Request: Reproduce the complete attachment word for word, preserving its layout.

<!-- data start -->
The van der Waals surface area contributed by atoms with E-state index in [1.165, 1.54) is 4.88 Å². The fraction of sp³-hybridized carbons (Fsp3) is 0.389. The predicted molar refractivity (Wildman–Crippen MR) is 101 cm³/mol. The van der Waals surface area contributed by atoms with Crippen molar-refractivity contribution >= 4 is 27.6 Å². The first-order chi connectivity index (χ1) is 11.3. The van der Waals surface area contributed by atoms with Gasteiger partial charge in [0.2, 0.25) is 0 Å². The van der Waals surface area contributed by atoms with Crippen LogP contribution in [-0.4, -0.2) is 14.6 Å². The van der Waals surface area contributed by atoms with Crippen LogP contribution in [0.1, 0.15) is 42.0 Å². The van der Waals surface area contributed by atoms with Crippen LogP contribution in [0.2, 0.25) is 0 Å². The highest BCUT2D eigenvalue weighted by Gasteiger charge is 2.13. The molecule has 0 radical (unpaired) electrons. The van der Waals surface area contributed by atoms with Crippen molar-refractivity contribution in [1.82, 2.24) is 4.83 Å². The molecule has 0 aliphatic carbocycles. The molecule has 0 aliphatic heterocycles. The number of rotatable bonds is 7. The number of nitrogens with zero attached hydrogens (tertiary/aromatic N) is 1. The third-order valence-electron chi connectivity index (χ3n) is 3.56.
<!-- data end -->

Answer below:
The van der Waals surface area contributed by atoms with E-state index in [1.165, 1.54) is 4.88 Å². The fraction of sp³-hybridized carbons (Fsp3) is 0.389. The predicted molar refractivity (Wildman–Crippen MR) is 101 cm³/mol. The van der Waals surface area contributed by atoms with Crippen molar-refractivity contribution >= 4 is 27.6 Å². The first-order chi connectivity index (χ1) is 11.3. The van der Waals surface area contributed by atoms with Gasteiger partial charge in [0.2, 0.25) is 0 Å². The van der Waals surface area contributed by atoms with Crippen LogP contribution in [-0.4, -0.2) is 14.6 Å². The van der Waals surface area contributed by atoms with Crippen LogP contribution in [0.1, 0.15) is 42.0 Å². The van der Waals surface area contributed by atoms with Crippen LogP contribution in [0.2, 0.25) is 0 Å². The highest BCUT2D eigenvalue weighted by Gasteiger charge is 2.13. The molecule has 0 radical (unpaired) electrons. The van der Waals surface area contributed by atoms with Crippen molar-refractivity contribution in [1.82, 2.24) is 4.83 Å². The molecule has 0 aliphatic carbocycles. The molecule has 0 aliphatic heterocycles. The number of rotatable bonds is 7. The number of nitrogens with zero attached hydrogens (tertiary/aromatic N) is 1. The third-order valence-electron chi connectivity index (χ3n) is 3.56.